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Two Voices in Portraying Higgins in Pygmalion

Author(s): Hongwei Chen

Journal: Theory and Practice in Language Studies
ISSN 1799-2591

Volume: 1;
Issue: 4;
Start page: 337;
Date: 2011;
Original page

Keywords: power of speech | two voices | man of tradition | childish willfulness | romance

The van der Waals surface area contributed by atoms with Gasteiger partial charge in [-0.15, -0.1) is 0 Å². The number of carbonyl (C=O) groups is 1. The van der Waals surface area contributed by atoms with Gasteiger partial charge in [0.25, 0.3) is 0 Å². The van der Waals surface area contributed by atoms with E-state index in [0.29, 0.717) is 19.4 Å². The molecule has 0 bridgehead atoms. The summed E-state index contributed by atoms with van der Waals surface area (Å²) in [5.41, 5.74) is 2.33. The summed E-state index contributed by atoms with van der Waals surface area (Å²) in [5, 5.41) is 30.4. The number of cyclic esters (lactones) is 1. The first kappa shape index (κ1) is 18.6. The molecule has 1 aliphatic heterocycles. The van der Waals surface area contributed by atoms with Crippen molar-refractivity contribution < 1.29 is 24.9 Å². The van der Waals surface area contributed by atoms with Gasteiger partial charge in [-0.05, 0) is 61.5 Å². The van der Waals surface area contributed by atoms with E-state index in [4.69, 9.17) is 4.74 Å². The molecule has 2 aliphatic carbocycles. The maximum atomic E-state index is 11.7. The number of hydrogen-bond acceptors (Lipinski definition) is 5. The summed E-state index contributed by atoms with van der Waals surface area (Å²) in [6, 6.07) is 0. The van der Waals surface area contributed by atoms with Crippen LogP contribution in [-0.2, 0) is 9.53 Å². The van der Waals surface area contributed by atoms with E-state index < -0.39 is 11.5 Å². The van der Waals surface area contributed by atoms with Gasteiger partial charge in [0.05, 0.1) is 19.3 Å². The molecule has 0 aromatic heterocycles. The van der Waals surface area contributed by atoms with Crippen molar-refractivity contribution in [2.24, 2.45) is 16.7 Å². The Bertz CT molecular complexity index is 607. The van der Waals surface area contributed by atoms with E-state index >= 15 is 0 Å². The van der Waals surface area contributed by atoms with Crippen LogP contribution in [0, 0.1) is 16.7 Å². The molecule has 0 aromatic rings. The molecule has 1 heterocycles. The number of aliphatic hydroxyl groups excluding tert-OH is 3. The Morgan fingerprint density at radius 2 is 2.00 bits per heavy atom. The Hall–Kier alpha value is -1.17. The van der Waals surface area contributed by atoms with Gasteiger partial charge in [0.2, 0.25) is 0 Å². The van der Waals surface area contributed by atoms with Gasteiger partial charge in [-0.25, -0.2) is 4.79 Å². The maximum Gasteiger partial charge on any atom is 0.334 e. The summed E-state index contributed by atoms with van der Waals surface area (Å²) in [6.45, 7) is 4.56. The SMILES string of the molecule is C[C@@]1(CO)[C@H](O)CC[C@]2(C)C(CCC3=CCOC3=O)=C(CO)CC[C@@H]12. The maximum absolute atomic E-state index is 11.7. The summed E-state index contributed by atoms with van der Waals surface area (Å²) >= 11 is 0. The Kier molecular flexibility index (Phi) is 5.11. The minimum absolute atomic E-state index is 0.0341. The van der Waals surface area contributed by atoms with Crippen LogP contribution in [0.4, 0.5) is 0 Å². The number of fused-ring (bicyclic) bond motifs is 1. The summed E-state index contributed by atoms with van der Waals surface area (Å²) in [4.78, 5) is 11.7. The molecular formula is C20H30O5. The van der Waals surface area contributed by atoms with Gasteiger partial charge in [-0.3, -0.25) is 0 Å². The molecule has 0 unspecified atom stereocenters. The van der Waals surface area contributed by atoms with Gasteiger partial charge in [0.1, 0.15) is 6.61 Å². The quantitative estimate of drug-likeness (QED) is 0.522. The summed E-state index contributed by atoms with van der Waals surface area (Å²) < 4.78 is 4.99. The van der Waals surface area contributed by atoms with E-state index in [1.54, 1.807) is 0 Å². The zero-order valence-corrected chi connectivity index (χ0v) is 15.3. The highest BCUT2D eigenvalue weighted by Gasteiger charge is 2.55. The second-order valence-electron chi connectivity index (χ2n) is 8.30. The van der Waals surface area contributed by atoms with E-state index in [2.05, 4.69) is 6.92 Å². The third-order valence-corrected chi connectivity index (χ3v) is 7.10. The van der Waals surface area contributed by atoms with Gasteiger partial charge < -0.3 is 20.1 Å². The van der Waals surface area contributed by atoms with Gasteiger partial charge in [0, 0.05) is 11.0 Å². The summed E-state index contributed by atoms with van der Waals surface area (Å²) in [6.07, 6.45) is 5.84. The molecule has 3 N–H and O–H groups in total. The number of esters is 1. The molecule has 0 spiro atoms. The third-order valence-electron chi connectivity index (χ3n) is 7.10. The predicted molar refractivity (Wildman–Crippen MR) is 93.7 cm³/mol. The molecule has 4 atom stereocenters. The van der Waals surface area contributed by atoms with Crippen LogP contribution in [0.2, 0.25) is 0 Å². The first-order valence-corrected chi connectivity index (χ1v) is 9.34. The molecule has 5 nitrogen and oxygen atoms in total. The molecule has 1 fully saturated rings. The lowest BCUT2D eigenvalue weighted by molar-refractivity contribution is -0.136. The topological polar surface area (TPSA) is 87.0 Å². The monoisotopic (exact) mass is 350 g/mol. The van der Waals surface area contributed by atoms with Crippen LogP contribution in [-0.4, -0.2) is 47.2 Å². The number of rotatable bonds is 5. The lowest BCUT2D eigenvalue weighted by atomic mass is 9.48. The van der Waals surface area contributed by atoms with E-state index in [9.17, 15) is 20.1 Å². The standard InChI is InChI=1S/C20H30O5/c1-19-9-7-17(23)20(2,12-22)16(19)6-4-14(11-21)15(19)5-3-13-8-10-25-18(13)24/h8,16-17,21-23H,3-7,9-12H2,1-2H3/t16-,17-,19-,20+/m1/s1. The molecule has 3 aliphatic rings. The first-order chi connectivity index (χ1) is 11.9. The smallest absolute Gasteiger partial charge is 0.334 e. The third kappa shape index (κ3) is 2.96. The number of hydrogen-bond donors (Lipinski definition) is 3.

Seen as a play in the stage of transition, Pygmalion marks Shaw’s returning from his “discussion plays” to his earlier writings of the popular romance in his anti-romantic Shavian treatment. Portraying Higgins both as a man of great tradition who is distinguished for his intellectual superiority and a big child who can never free himself from maternal ties, Bernard Shaw makes the play a romance in a sense that differs from the normal expectation of the genre as its subtitle suggests.
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